TieredMemDB - Redis with Persistent Memory

[14-Jan-2022 Note: this blog post has been updated due to the renaming of our database from MemKeyDB to TieredMemDB]


Redis is an in-memory database that supports various data-structures and stores them in main memory. To support data durability, Redis relies on creating periodical snapshots of data or logging all commands that reach the server.

When Persistent Memory was first introduced, we’ve started working on various approaches of using it in Redis. Apart from using its persistence, we also had its huge capacity at our disposal.

Our first approach focused on the replacement of the internal mechanisms of Redis’ persistence by the persistency of the medium. However, we have concluded that the exclusion of these features can be negatively perceived by existing users for at least two reasons: the same mechanism (snapshot creation) is used for replication and current infrastructure and software are adopted to use snapshot files for backup. Keeping support for these mechanisms when introducing PMem requires solving additional problems. Redis uses a copy-on-write mechanism to generate database snapshots. In order to use the CoW functionality in Redis, files should be mapped with the MAP_PRIVATE flag. On FS DAX mapping a file with this parameter will copy the writable pages to DRAM. This excludes the use of this mechanism on PMem. To solve above conceptual problems, we have tried various workarounds such as: adopting kind of lazy-free mechanism and other ways not to trigger data modification during Redis fork(). The result was a complex modification of the application, which occurred in many places in the code.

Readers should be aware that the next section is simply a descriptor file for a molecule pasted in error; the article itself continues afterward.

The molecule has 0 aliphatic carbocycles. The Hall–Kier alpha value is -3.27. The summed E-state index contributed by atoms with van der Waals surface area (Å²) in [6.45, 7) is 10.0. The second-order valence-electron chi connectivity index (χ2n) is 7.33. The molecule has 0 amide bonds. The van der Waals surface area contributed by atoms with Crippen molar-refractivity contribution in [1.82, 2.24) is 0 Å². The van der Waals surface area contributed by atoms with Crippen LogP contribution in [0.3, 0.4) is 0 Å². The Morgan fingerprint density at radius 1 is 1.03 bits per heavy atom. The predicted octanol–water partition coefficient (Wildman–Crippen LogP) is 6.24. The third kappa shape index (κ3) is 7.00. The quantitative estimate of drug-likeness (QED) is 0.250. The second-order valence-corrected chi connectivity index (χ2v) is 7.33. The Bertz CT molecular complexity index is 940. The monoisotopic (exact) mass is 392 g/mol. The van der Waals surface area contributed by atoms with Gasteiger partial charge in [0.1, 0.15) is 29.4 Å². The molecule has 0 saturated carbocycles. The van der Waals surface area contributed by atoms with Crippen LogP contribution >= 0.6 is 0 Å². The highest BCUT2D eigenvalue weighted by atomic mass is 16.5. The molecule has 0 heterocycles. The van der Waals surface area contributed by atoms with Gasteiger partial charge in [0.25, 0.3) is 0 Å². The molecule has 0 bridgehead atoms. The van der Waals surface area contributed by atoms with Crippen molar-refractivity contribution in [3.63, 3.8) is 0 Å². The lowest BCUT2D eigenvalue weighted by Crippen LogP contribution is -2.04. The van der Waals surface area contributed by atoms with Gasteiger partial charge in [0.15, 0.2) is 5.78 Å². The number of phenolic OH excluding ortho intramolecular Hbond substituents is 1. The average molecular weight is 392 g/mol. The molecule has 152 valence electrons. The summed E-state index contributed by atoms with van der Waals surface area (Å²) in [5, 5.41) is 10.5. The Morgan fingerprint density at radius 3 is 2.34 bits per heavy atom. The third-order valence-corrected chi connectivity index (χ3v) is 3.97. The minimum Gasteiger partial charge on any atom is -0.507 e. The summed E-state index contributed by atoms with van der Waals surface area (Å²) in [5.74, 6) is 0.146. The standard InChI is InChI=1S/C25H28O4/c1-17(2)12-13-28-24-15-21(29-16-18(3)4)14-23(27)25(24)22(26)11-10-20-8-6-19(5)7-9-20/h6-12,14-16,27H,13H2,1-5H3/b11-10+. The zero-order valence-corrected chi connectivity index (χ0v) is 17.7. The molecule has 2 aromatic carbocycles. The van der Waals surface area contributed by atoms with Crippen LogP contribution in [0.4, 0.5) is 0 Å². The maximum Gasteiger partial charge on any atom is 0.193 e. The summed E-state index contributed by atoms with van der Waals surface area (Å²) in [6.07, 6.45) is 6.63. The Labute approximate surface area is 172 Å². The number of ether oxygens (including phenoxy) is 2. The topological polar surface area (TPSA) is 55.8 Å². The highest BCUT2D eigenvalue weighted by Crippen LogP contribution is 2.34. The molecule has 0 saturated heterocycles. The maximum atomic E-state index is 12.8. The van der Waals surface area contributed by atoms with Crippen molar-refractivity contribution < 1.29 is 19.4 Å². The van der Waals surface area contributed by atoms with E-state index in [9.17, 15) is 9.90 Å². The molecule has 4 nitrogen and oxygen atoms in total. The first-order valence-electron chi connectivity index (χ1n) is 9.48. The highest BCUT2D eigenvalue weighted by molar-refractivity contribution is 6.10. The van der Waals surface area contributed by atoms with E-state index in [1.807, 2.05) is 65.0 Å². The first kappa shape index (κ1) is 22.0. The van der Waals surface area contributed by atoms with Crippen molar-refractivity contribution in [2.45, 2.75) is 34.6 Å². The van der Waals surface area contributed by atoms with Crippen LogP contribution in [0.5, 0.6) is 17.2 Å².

The situation became simpler when the Linux kernel 5.1 included support for the KMEM DAX mechanism and the possibility of exposing memory from the device as an additional NUMA node. Using this feature, support for Copy-on-Write was transparent and the memory pages modified during the fork() were allocated from the same NUMA node to which the parent process was bound. Support for this mechanism has been added in our volatile memory allocator – Memkind as an additional static kind. The disadvantage of this approach is a possible decrease in performance due to copying entire pages from the PMem to the PMem while duplicating them if modified.